Unfortunately, these events soon conclude as "reality" starts to appear in every text. In "1984" Winston and Julia get caught by the thought police, whom takes them to get tortured. I felt sympathy towards them as their whole rebellion of sneaking around "The Party" is destroyed. Equally Hazel Grace's relapse seems to have changed everything. The trip to Amsterdam looks bleak. These two scenes create a pessimistic outlook and have a strong impact on readers by constructing such shallow, disheartening events. 

Children of Men Leaving Cert

Betrayal is a significant event to show the general vision or viewpoint. (It is indeed, but it would have been much better if we had some kind of warning shot that this transition is about to happen. The author lacks clarity in her structure. Every paragraph is a vaguely connected lump of text, but we can only guess what the author's main idea was. The author would lose marks for Coherence of Delivery here.) In "Children of Men", the fishes, a group that Julian trusted, betrayed both Theo and Julian. Not only did they kill Julian, but they later fool Theo and plot to kill him for Kee’s baby. This is like O’Brien’s betrayal in ‘1984’. As Winston and Julia had confronted him about the brotherhood, there was a clear trust and bond between them both. O’Brien quickly crushed this by stating he’s head torturer. Peter Van Houten in "The Fault in Our Stars" is very much like O’Brien. Peter was Hazel’s inspirational idol, who quickly let her down by being an obnoxious, drunken loser. Despite Peter's attitude, this significant event created both an optimistic and pessimistic atmosphere. (Why?) This contrasts with O’Brien and "The Fishes", as Peter didn’t change the moods of Hazel and Gus. 

"Children of Men" ends with a mixture of optimism and pessimism. Theo, despite obstacles like "The Fishes" and constant riots, manages to get Kee to safety, in exchange of taking his own life. From watching this scene, we notice Theo passing away with a smile on his face. This is like the ending of "The Fault in Our Stars", as Hazel-Grace is mourning over the loss of Augustus. John Green manages to make a bright finish by adding in a letter written by Augustus, which makes Hazel feel secure and loved. Both texts differ from "1984", as its ending is the completely pessimistic. As Winston becomes brainwashed by the party, he ends up betraying Julia. Betraying Julia was his biggest fear, but this resolution pessimistically tells us that the party conquers all.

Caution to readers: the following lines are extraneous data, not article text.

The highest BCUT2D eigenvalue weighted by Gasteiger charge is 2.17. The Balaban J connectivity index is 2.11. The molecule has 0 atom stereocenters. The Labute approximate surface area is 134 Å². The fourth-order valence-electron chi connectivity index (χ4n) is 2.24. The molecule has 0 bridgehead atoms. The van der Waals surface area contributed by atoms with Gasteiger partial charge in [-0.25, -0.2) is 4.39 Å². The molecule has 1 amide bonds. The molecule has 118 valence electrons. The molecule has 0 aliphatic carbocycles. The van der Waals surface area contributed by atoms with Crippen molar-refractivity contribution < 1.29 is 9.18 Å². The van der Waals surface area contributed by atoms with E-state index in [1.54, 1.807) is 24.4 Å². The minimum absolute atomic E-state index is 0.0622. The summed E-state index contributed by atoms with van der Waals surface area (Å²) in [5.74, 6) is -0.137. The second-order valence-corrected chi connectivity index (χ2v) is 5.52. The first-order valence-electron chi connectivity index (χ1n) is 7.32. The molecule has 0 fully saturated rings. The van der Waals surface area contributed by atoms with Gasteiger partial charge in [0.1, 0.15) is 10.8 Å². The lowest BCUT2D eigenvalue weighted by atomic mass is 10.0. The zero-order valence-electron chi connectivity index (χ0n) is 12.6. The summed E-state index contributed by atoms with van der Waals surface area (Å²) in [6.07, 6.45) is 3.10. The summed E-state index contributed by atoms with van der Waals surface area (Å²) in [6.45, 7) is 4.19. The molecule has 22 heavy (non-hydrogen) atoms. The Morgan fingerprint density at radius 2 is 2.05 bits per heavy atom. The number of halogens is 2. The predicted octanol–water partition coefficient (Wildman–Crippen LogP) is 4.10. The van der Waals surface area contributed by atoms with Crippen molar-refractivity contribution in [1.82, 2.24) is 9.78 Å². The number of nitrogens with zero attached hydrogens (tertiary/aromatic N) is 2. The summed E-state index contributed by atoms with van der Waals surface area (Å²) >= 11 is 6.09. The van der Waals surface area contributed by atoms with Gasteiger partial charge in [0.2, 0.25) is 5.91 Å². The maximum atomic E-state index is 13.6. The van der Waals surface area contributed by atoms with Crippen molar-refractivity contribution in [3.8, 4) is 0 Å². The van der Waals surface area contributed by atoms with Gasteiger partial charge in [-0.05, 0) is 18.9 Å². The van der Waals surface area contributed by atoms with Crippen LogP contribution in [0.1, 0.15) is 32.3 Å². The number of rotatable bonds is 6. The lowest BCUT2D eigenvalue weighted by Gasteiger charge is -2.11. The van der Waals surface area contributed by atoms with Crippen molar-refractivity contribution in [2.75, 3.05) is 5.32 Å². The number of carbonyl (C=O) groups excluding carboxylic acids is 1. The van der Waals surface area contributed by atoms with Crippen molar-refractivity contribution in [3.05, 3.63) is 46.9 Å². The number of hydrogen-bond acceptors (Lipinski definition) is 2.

All in all, my three comparative texts vary with the general vision and viewpoint. One event can change the whole outlook on a story which has clearly been stated in my essay.(If it has been clearly stated, it will speak for itself.) Despite completely different lifestyles, all central characters can relate to each other in some way or another. (Mess!) UsWe, as readers, can experience how the characters are feeling with the use of optimism and pessimism. Therefore, significant events can defiantly definitely change the overall outlook of a text.

Leaving Cert essays are marked using "PCLM"

Clarity of purpose:

- The message isn't really clear. The author doesn't list her main points in the intro nor does she explain them at the beginning of each respective paragraph. She always backed up her points with reference to the text. 
- What about purpose? She definitely tried to answer the question, but it feels like a virtually structureless selection points comparing both texts. The author definitely has the knowledge, but she didn't organise her thoughts clearly enough.

Coherence of Delivery

- The ideas aren't presented in a consistent manner. There is no real continuity or transitions. The conclusion feels like she cannot wait to finish writing the damn thing.

Efficiency of Language Use

- It's messy in parts as seen above. There is some logic - and I am sure the author is a bright and knowledgeable individual. However, she didn't organise her work clearly enough and this could sabotage her in the exam.

Accuracy of Mechanics

It has all been tidied up here, but remember that this counts for 10%!

buy leaving cert notes

625 points Leaving Cert Notes
Leaving Cert Sample Answers and Notes

Popular Posts